Comaroff & Comaroff, “Neo-Protestant Ethics and the Spirit of Capitalism: Perspectives from the Social Sciences”

Comaroff, Jean & John Comaroff (2012) “Neo-Protestant Ethics and the Spirit of Capitalism: Perspectives from the Social Sciences” in Elias Kifon Bongmba, ed, The Wiley-Blackwell Companion to African Religions. Wiley & Sons, Malden MA, Pp. 62-78.

Excerpt: “Prolegomenon: Herewithin three glimpses into the new religious world order. The First is from Post-apartheid South Africa. The New Life Church is to be found in Malifkeng, in the North West Province. Founded just before the fall of apartheid, it typifies as brand of upbeat, technically-hyped Pentecostalism that is aspiring to fill the moral void left by a withering of revolutionary ideals and civic norms in the postcolony. While New Life is the creation of a talented pair of pastors, a husband and wife who had reshaped it independently of denominational oversight, their community belongs to the International Federation of Christian Churches; this is a global network of congregations, all of which combine a lively charismatic realism with a frank morality, the latter embodied in a subject not embarrassed by this-worldly desire. . . “

Kim, “The Heavenly Touch Ministry in the Age of Millennial Capitalism”

Kim, Sung-Gun (2012) “The Heavenly Touch Ministry in the Age of Millennial Capitalism” Nova Religio: The Journal of Alternative and Emergent Religions 15(3):51-64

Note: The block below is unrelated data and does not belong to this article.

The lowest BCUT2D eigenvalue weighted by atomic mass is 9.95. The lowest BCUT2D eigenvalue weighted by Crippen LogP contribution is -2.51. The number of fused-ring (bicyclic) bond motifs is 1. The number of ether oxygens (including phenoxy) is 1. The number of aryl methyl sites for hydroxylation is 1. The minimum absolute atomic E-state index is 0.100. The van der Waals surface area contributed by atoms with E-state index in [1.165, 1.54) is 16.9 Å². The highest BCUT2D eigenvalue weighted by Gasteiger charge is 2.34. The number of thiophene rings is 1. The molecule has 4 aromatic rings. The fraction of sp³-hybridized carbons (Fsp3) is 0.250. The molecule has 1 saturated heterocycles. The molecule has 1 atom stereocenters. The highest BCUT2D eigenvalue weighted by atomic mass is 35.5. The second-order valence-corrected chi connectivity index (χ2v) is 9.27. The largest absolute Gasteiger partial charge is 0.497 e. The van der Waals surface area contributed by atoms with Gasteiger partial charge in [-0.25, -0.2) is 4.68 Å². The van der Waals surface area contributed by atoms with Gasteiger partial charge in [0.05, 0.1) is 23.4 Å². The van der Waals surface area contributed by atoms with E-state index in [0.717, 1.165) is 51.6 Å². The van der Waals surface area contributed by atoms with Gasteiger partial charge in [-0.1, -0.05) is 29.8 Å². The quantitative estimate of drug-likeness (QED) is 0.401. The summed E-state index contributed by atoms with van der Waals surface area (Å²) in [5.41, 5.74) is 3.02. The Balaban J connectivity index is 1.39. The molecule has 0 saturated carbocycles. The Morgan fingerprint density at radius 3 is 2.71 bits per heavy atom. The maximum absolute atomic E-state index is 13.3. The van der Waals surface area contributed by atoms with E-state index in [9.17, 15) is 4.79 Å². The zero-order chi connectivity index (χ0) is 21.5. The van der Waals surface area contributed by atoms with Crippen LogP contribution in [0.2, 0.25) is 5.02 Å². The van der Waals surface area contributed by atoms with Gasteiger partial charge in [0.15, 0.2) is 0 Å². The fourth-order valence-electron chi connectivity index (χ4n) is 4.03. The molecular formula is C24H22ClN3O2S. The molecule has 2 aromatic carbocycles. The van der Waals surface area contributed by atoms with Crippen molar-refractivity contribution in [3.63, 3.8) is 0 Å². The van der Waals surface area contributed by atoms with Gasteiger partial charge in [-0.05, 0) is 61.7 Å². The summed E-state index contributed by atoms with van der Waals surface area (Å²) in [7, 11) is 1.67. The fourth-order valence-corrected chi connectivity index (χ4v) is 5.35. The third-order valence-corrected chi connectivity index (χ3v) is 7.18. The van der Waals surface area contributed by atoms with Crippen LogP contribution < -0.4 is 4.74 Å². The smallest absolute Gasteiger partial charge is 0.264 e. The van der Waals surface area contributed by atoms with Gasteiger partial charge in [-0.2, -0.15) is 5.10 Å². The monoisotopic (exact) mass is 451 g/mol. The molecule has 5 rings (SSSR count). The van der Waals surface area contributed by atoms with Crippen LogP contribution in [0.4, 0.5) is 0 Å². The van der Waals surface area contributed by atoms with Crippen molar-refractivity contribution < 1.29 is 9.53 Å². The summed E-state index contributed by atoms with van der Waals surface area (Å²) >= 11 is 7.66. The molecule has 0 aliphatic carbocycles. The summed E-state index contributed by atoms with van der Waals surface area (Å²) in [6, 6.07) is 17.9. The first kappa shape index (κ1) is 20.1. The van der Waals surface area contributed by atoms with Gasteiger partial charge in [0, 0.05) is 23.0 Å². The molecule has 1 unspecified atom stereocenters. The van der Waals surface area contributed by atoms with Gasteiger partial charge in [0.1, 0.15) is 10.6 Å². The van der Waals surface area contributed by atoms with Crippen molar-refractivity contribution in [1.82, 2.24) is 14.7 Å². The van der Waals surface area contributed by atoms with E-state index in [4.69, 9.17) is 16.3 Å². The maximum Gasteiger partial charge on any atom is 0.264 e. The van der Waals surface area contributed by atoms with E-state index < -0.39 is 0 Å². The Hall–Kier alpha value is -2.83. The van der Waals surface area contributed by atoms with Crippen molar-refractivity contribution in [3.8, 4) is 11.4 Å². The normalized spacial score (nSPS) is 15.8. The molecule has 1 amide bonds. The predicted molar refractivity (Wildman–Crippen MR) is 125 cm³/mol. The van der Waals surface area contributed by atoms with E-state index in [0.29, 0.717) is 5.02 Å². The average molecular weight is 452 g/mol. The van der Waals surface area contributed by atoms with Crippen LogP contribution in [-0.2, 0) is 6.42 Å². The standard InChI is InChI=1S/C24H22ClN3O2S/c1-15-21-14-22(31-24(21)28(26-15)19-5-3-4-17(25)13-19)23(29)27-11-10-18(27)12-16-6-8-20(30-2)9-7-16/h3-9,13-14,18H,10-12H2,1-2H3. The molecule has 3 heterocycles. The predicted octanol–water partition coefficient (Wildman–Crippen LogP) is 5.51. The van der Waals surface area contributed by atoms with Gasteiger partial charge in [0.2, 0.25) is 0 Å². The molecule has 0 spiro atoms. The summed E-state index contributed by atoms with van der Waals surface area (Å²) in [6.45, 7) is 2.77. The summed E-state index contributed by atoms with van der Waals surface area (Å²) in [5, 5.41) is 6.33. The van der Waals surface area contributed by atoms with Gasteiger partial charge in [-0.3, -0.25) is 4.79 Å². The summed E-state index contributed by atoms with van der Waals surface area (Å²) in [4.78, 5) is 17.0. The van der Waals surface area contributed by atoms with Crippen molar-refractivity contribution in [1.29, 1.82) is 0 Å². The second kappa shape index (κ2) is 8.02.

Abstract: Neo-liberal globalization (also known as “millennial capitalism”) and the neo-Pentecostal-charismatic movement seem to be converging and spreading in the same areas of the globe. Against a backdrop of Pentecostal growth from its coalescence with indigenous shamanism in modern Korea, Presbyterian Elder and scientist Ki-Cheol Son, famous for his charismatic preaching and healing ministry, founded the Heavenly Touch Ministry (HTM) in Seoul in 2004. Unlike most Reformed Charismatics, he promotes the idea that God wants Christians to be successful, with special attention to financial prosperity. The success of HTM’s doctrines stressing deliverance/healing and blessings hinges on two interrelated sets of factors: first, HTM’s teachings, representing a collective aspiration within the contemporary Korean religious market, are effectively marketed by Elder Son, who has a keen perception of people’s need for miracles; and second, the teachings work in idioms (such as “Name-it-and-claim-it!”) that are familiar and accessible to a wide range of shamanistic middle-class believers struggling for financial success in the new economic climate. It seems to me that these sets of factors make identical claims, stated differently. HTM is a product of neo-liberal globalization, and its followers represent the neo-Pentecostal middle class in the global village. This paper elaborates this thesis with reference to observations at HTM’s deliverance meetings and newspaper interviews with Son.